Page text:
Isaiah Berlin’s Karl Marx and a Marxist-Materialist Argument for Regulation of Industry
One fundamental point of tension in the realm of Political Science is that between rationalism and idealism. The rationalist argument asserts that individuals, classes, and societies at large make decisions based on the appraisal of their material needs and the scarce resources available. Increasingly popular in contemporary studies, the idealist argument asserts that decision-making happens at the intersection of rational concerns and less cut-and-dry influences, like cultural biases, relationship dynamics, and moral norms. Although most people associate Marx with class-based moralizing and defiant cries for social justice, Berlin states categorically that the historical Marx was utterly unsympathetic to idealism.
Thus, in the spirit of Marx’s famous “historical materialism”, we must understand that he believed revolution was inevitable: not because of the crescendo of class consciousness amidst burgeoning ideas of democracy, justice, and cooperation, but rather because the proletariat class would have to act in order to fulfill their basic, material needs.
What social policy questions might this provoke? Assuming, as Marx did, that government only represented the ruling classes and their material interest to remain in power, we can assume that the best tactic to avoid revolution is for governments to ensure the material sustenance of the population. The Chinese government is a striking example of this mentality: domestic issues reign supreme as the ruling Chinese Communist Policy puts forth measures and rhetoric emphasizing “social harmony” and “stability”. Let’s assume for now that all governments exist for the self-perpetuation of the existing ruling structure. Using our rationalist perspective and considering aspects of the contemporary state of the global economy, what social programs must governments provide? Specifically, what are the most effective programs at fulfilling the people’s material needs, and do these programs intervene (if so, to what extent) in the ideal functioning of free market capitalism?
Let’s look again to China. The tens of thousands of yearly protests that occur there are most commonly the result of land disputes, unemployment issues, and environmental concerns. Regarding the land, non-democratic decisions to develop areas for the sake of increased economic growth often push hundreds, if not thousands and occasionally millions, off their agricultural tracks and ancestral homes. Adding insult to injury, compensation for this forced migration tends to fall way below peasant expectations. Thus, from a materialist’s narrow focus, we can see that these affected parties must face the stressful challenge of developing a new livelihood in regions with different market pressures and resource availability. Similarly, factory shut downs and mass lay-offs incur the same social stress, and environmental incidents may threaten even more basic means of acquiring subsistence: human health.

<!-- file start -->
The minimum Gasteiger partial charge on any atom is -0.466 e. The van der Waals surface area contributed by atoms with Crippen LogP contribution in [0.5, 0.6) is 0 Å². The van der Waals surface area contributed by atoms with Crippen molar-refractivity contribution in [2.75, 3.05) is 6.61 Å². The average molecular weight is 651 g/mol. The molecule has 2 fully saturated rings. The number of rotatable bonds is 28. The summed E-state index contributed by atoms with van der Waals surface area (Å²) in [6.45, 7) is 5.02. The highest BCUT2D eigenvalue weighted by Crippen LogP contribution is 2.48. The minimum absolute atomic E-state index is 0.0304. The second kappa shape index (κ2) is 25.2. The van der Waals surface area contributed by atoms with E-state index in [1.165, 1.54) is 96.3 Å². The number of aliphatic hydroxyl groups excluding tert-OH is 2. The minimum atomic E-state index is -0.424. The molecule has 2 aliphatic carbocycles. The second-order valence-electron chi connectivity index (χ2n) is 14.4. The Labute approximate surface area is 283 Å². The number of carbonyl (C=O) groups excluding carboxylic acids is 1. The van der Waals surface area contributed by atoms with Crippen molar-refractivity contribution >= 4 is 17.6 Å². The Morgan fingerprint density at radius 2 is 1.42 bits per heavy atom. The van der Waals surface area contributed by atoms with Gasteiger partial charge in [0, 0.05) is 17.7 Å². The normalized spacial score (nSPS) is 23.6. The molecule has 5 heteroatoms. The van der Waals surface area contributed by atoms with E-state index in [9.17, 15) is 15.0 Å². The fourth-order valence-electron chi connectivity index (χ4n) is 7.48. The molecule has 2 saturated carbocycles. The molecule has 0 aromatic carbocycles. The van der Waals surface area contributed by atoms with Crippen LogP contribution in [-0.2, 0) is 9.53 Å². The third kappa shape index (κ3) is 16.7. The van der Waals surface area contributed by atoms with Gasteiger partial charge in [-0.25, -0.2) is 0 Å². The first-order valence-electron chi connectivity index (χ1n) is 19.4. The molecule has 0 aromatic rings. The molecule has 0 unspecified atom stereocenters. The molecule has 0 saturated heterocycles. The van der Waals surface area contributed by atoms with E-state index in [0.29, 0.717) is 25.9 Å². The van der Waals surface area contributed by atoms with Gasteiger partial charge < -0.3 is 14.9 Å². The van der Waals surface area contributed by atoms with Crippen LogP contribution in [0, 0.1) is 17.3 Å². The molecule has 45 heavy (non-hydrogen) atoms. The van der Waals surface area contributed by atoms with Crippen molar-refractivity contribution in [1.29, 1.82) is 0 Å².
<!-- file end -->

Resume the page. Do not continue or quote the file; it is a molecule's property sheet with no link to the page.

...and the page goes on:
To prevent social instability and the unsettling of the existing power structure, our China model suggests that social policies must at least ensure widespread gainful employment and protect against massive incursions to human health through industrial waste. As one of the government’s chief functions is to maintain Rule of Law, and a fundamental law in every modern society is the protection of private property, the government must become involved in social uprisings directed toward private industry as well as local government and (in China) state-owned enterprises. Thus, it only makes sense that the government may need to intervene in the market system to prevent the social unrest that threatens power.
One possible counterargument to this assertion is that businesses may summon the wherewithal and, in our modern condition, even rationally justify more ethical conduct in business (i.e. the production and disposing of industrial waste). Although historical and many current examples support the contrary, the wealth of social media and potential for widespread and even global mobilization for and against certain companies could, if adequately utilized, form a new vehicle for corporate accountability. I think we might still be far off from realizing this level of consumer-based monitoring, though.